This Is the Love of God

In the beginning, in the Garden of Eden, as God introduced Adam to his new home, God gave Adam a single command, a Law; it was a dietary command: Of the Tree of the Knowledge of Good and Evil, thou shalt not eat of it. (Ge 2:16-17) It was very direct, simple and clear, placing a boundary on Adam’s behavior.

We may be accustomed to asking The Big Why, trying to understand the purpose of God’s Law. If we think we understand the purpose, are we more inclined to obey a divine law if we think it’s good for us? Otherwise, do we tend to give it less importance, perhaps even ignore it as irrelevant or unnecessary?

We might do the same with this first command, asking what God’s intent was in giving it to Adam.

Was it to protect Adam? Does a good father leave poison candy out on the counter and tell his son not to eat it? I think not; we keep poison out of reach of children, under lock and key.

Was it to give Adam understanding and instruction in how to live? Again, do we teach young children about guns by leaving them unsupervised, playing around with loaded weapons? No, we carefully show them how to use guns safely, and supervise them until they’ve have earned our trust.

Then was God simply giving Adam a very clear choice? Love and honor Me by submitting to Me as God, or don’t: you’re free to reject Me, to go your own way and suffer the consequences. Adam had Free Will; and God was giving him the opportunity to express it. If there’s any other possible motive in giving such a law as God first gave Adam, I’ve not seen it.

Perhaps there’s a hint in the very name of this forbidden tree: the Tree of Knowledge of Good and Evil. It’s an appealing name, as if to call Adam to trust that God knows best, to continually deny himself this forbidden knowledge in order to commune with God. It’s as if God doesn’t want a relationship where He’s not respected, valued above all. And why not? Would Perfect Love allow anything less?

If this actually is God’s purpose and intent in His very first law, which seems likely, could this be so with the rest of His Laws? Giving us the opportunity to show Him we love Him? Again, Why not? Does God ever tell us this is the primary purpose of the Law?

God does, in fact, define what it means to love Him in these very terms: For this is the love of God, that we keep his commandments. (1Jn 5:3aAnd He describes those who do love Him similarly: If a man love me, he will keep my words … He that loveth me not keepeth not my sayings. (Jn 14:23) God has given us His Law so we might show Him we love Him; if we don’t obey Him, we don’t love Him. (24) Thinking otherwise is self-deception. (Lk 6:46)

We reveal who we are by our response to God’s Law: we’re either children of disobedience (Ep 5:6), deliberately breaking His laws as we like, or we’re children of light (8), doing our best to obey Him as well as we can.

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This Is Love

God’s first and great commandment is to love Him with all our heart, soul, strength and mind. (Mk 12:30) It’s the mark of every child of God: we love Him. (1Pe 2:7) As in most everything, definitions are critical; they’re particularly helpful here.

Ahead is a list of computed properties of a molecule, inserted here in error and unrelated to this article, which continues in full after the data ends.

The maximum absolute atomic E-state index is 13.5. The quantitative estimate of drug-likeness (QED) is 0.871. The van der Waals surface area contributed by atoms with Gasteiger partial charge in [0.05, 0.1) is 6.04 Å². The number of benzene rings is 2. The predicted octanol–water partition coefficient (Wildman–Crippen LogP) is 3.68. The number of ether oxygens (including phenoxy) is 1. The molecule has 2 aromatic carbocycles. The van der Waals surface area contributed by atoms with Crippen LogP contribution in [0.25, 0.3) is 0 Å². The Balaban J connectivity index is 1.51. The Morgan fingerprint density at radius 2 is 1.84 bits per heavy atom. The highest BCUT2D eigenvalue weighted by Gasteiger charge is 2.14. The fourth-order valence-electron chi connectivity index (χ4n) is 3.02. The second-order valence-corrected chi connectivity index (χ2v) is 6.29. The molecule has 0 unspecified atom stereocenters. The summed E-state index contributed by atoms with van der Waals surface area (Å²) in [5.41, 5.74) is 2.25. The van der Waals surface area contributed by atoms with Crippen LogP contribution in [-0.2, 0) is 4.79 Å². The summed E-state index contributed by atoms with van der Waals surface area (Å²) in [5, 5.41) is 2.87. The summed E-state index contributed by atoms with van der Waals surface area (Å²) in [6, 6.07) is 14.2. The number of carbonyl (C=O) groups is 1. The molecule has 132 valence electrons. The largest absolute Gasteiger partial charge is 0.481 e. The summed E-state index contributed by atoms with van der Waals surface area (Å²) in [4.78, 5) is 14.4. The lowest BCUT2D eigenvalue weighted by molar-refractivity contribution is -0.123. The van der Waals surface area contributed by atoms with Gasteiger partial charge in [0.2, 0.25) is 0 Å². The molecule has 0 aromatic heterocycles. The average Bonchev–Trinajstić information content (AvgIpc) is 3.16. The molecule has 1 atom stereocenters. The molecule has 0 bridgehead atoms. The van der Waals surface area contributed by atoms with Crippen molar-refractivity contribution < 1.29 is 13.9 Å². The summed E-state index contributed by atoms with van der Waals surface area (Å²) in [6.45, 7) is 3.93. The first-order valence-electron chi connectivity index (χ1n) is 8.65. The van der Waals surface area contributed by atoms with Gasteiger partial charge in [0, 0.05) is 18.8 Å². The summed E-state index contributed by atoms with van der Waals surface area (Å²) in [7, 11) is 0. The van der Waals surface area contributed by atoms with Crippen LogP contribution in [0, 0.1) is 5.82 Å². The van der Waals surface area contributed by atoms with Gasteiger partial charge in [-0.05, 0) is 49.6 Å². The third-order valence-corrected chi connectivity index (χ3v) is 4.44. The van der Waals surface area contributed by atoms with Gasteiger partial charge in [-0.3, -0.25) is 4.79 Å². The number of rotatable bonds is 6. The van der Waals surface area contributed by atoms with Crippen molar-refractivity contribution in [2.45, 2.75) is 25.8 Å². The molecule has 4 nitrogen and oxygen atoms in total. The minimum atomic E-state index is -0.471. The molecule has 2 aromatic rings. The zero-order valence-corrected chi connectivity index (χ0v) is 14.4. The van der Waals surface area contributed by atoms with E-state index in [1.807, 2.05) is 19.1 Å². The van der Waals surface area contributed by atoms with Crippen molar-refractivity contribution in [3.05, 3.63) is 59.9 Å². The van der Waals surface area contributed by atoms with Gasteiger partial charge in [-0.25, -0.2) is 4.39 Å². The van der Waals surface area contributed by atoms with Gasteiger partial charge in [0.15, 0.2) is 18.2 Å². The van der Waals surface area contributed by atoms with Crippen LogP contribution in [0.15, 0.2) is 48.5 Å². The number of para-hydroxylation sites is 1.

Love has many shades of meaning: loving ice cream, a county, a song, a painting, a grandfather, a spouse, a teenage crush … it’s all vastly different. What do we mean by loving God?

Perhaps we have an affection for Him, a sense of loyalty and appreciation, a fondness for Him and a passion to serve Him. This is essential in loving God, but is it sufficient? Can we feel this way about God and still not love Him?

God defines loving Him as obeying His commands (1Jn 5:3); if we aren’t obeying Him the best we know how we don’t yet know Him (1Jn 2:4), much less love Him (Jn 14:21), or anyone else. (2Jn 1:5-6) Apart from obedience to God’s Law, all sentiment and service is nothing. (Mt 7:22-23)

God’s commands are His testimonies, how He reveals Himself and expresses His nature. (Ps 119:18) When we deliberately break God’s Law we grieve Him, and this causes God to suffer. (He 3:17) How can we pretend to love someone, to be caring for them and seeking their good, when we’re wounding them on purpose, for no good reason? It doesn’t make sense; it’s a contradiction.

The new man in every child of God delights in His Law (Ro 7:22), because God’s writing them on our hearts and into our minds. (He 10:16) We meditate on them (Ps 119:97) and rejoice in them (Ps 119:14), being quickened, energized (Ps 119:93) and enlightened through them (Ps 119:104); they’re profoundly priceless to us, our litmus test for everything. (Is 8:20)

It’s so easy to deceive ourselves here it’s frightening. (Je 17:9) Our old man hates God’s Law and can’t submit to it (Ro 8:7), so we tend to dismiss it as optional and make up our own way as we go, reinventing Jesus as we wish Him to be, an idol of our own device, and place our affection there.

Let’s prove ourselves the way God says (2Co 13:5), in the light of His commands (Ps 119:105), putting on Christ and asking Him to incline our hearts to His Way (Ps 119:36), to enable us to cleave to Him, so that when He appears we may have confidence, and not be ashamed before Him. (1Jn 2:28)

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